Not sure how to explain all the praise it's received. Can only conclude that it's a peculiarly virulent case of the emperor's new clothes.
Comment Comments (4) | Permalink | Most recent comment: Aug 9, 2014 9:25 AM BST


Boy in the World
Boy in the World
by Niall Williams
Edition: Paperback
Price: £9.69

3.0 out of 5 stars Shows Promise, 4 July 2013
This review is from: Boy in the World (Paperback)
My problem with this book is that it has promise and could be so much better.
The back cover quote is `A Dickens for the twenty-first century'. Normally a comparison to Dickens would not be a bad thing but the things that make it similar destroy the credibility of the book as a modern novel. Certainly not one that resonates with the twenty-first century. It reads as if it were originally set in the past and halfway through the author decided to update it to the present day. First of all, the protagonists are known not by their names but as the Master and the Boy. Old-fashioned, huh? Then, the latter is supposed to be super intelligent, very clever; this is stressed throughout. But I don't have much respect for the IQ or common sense of a character who, in searching for his long lost father, travels all over the world on hunches and doesn't have recourse to an internet search engine until page 173! This stretches credibility and patience. That said, there's some good writing throughout - for instance, one character is high: `He spoke very slowly, as though he had to go and bring each word back from a great distance'. Definitely experienced that.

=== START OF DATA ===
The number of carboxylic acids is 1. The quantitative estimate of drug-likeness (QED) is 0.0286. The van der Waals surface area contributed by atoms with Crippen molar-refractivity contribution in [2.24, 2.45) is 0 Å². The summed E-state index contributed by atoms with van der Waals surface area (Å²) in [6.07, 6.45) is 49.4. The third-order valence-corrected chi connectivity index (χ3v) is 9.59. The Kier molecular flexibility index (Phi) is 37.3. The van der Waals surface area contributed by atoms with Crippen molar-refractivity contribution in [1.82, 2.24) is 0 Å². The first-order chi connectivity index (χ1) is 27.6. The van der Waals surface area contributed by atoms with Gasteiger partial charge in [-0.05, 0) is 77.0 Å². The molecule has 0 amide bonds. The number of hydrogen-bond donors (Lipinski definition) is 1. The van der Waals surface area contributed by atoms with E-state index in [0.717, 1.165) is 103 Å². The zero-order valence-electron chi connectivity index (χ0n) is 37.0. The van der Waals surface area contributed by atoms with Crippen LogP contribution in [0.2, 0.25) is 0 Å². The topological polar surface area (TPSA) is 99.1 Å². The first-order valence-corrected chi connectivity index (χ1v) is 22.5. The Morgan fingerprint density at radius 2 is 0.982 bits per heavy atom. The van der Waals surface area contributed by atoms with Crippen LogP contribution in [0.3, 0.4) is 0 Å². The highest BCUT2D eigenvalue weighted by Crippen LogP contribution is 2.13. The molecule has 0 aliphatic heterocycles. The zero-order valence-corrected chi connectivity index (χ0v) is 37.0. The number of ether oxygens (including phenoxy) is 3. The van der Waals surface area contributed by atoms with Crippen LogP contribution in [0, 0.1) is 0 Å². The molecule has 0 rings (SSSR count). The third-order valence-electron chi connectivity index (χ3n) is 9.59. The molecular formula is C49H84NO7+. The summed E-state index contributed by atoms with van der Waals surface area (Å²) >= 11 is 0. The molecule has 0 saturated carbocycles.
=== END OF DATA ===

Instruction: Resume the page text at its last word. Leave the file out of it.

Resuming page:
Her Minor Thing [DVD] [2004] [Region 1] [US Import] [NTSC]
Her Minor Thing [DVD] [2004] [Region 1] [US Import] [NTSC]
Dvd ~ Estella Warren

3.0 out of 5 stars Small-town charm, 17 May 2013
Verified Purchase(What is this?)
This little independent film boasts a likeable and attractive cast and good intentions. Its premise is a little silly but basically sound. Jeana (the stunning-looking Estella Warren) is a virgin, and reveals this fact to current squeeze, TV presenter, Tom (Michael Weatherly, of NCIS), who accidentally broadcasts it to the nation. Disillusioned with her shallow beau and men in general, Jeana initially rejects sexy, down-to-earth photographer, Paul (Christian Kane, of Angel, Leverage). Anyway, cue much confusion during which Jeana fails to realise that Tom has split up with her, they attempt to reconcile and she starts to fall for Paul.

The cast members (Christian Kane, in particular, proves hard to resist) do an excellent job and give their all but unfortunately, the material is too slight. It's entertaining enough but there are no real laugh-out loud moments although the director, according to crew/cast interviews, Charles Matthau (Walter Matthau's son - Jeana and Paul watch a Walter Matthau film in the course of the movie) is a very witty guy. This humour doesn't fully translate to the film. It was definitely watchable and occasionally charming.